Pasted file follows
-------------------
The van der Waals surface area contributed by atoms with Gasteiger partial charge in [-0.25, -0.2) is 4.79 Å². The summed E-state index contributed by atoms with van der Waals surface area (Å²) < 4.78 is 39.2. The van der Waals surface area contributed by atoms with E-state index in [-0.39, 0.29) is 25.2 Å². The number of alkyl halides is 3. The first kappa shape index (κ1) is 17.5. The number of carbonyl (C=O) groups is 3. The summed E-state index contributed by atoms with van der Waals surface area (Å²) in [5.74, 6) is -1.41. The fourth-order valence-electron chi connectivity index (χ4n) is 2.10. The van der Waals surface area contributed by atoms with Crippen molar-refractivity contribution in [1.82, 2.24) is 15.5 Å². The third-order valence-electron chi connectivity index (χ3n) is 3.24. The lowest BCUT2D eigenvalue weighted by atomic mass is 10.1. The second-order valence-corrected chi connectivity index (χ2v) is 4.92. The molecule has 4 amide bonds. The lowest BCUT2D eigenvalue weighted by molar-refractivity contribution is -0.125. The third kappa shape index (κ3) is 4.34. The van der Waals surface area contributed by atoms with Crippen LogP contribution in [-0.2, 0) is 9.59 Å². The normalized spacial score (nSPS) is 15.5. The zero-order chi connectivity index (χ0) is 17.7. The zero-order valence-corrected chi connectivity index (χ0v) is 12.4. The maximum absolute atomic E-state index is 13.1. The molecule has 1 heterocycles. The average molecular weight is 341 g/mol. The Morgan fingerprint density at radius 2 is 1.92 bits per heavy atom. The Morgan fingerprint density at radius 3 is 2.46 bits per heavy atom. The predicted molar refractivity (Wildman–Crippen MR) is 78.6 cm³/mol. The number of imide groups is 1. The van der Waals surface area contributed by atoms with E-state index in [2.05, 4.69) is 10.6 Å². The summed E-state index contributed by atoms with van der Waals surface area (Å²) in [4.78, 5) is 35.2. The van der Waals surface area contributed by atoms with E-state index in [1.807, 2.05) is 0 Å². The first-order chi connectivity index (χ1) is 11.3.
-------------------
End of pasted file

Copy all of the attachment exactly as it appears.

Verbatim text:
The van der Waals surface area contributed by atoms with Gasteiger partial charge in [-0.25, -0.2) is 4.79 Å². The summed E-state index contributed by atoms with van der Waals surface area (Å²) < 4.78 is 39.2. The van der Waals surface area contributed by atoms with E-state index in [-0.39, 0.29) is 25.2 Å². The number of alkyl halides is 3. The first kappa shape index (κ1) is 17.5. The number of carbonyl (C=O) groups is 3. The summed E-state index contributed by atoms with van der Waals surface area (Å²) in [5.74, 6) is -1.41. The fourth-order valence-electron chi connectivity index (χ4n) is 2.10. The van der Waals surface area contributed by atoms with Crippen molar-refractivity contribution in [1.82, 2.24) is 15.5 Å². The third-order valence-electron chi connectivity index (χ3n) is 3.24. The lowest BCUT2D eigenvalue weighted by atomic mass is 10.1. The second-order valence-corrected chi connectivity index (χ2v) is 4.92. The molecule has 4 amide bonds. The lowest BCUT2D eigenvalue weighted by molar-refractivity contribution is -0.125. The third kappa shape index (κ3) is 4.34. The van der Waals surface area contributed by atoms with Crippen LogP contribution in [-0.2, 0) is 9.59 Å². The normalized spacial score (nSPS) is 15.5. The zero-order chi connectivity index (χ0) is 17.7. The zero-order valence-corrected chi connectivity index (χ0v) is 12.4. The maximum absolute atomic E-state index is 13.1. The molecule has 1 heterocycles. The average molecular weight is 341 g/mol. The Morgan fingerprint density at radius 2 is 1.92 bits per heavy atom. The Morgan fingerprint density at radius 3 is 2.46 bits per heavy atom. The predicted molar refractivity (Wildman–Crippen MR) is 78.6 cm³/mol. The number of imide groups is 1. The van der Waals surface area contributed by atoms with E-state index in [2.05, 4.69) is 10.6 Å². The summed E-state index contributed by atoms with van der Waals surface area (Å²) in [4.78, 5) is 35.2. The van der Waals surface area contributed by atoms with E-state index in [1.807, 2.05) is 0 Å². The first-order chi connectivity index (χ1) is 11.3.